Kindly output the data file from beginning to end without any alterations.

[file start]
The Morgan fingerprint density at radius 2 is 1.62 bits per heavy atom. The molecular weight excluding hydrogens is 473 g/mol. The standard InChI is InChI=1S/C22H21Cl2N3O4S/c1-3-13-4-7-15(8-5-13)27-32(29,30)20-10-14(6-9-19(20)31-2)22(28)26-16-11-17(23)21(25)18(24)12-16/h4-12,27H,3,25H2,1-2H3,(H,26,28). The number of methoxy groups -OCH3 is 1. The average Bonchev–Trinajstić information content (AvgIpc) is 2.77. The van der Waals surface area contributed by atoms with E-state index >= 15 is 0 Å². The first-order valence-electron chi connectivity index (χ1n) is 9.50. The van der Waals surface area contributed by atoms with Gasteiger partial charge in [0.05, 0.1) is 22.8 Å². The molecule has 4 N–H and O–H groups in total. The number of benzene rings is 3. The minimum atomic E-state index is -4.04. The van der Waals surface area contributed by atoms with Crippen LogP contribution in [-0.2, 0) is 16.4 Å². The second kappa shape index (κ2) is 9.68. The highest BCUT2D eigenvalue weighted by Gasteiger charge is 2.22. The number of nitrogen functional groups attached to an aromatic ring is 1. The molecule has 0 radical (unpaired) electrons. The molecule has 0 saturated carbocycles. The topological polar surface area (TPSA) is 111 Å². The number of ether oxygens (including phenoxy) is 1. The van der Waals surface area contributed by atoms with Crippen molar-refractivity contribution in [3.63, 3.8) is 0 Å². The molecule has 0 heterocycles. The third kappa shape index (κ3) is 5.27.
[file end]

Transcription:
The Morgan fingerprint density at radius 2 is 1.62 bits per heavy atom. The molecular weight excluding hydrogens is 473 g/mol. The standard InChI is InChI=1S/C22H21Cl2N3O4S/c1-3-13-4-7-15(8-5-13)27-32(29,30)20-10-14(6-9-19(20)31-2)22(28)26-16-11-17(23)21(25)18(24)12-16/h4-12,27H,3,25H2,1-2H3,(H,26,28). The number of methoxy groups -OCH3 is 1. The average Bonchev–Trinajstić information content (AvgIpc) is 2.77. The van der Waals surface area contributed by atoms with E-state index >= 15 is 0 Å². The first-order valence-electron chi connectivity index (χ1n) is 9.50. The van der Waals surface area contributed by atoms with Gasteiger partial charge in [0.05, 0.1) is 22.8 Å². The molecule has 4 N–H and O–H groups in total. The number of benzene rings is 3. The minimum atomic E-state index is -4.04. The van der Waals surface area contributed by atoms with Crippen LogP contribution in [-0.2, 0) is 16.4 Å². The second kappa shape index (κ2) is 9.68. The highest BCUT2D eigenvalue weighted by Gasteiger charge is 2.22. The number of nitrogen functional groups attached to an aromatic ring is 1. The molecule has 0 radical (unpaired) electrons. The molecule has 0 saturated carbocycles. The topological polar surface area (TPSA) is 111 Å². The number of ether oxygens (including phenoxy) is 1. The van der Waals surface area contributed by atoms with Crippen molar-refractivity contribution in [3.63, 3.8) is 0 Å². The molecule has 0 heterocycles. The third kappa shape index (κ3) is 5.27.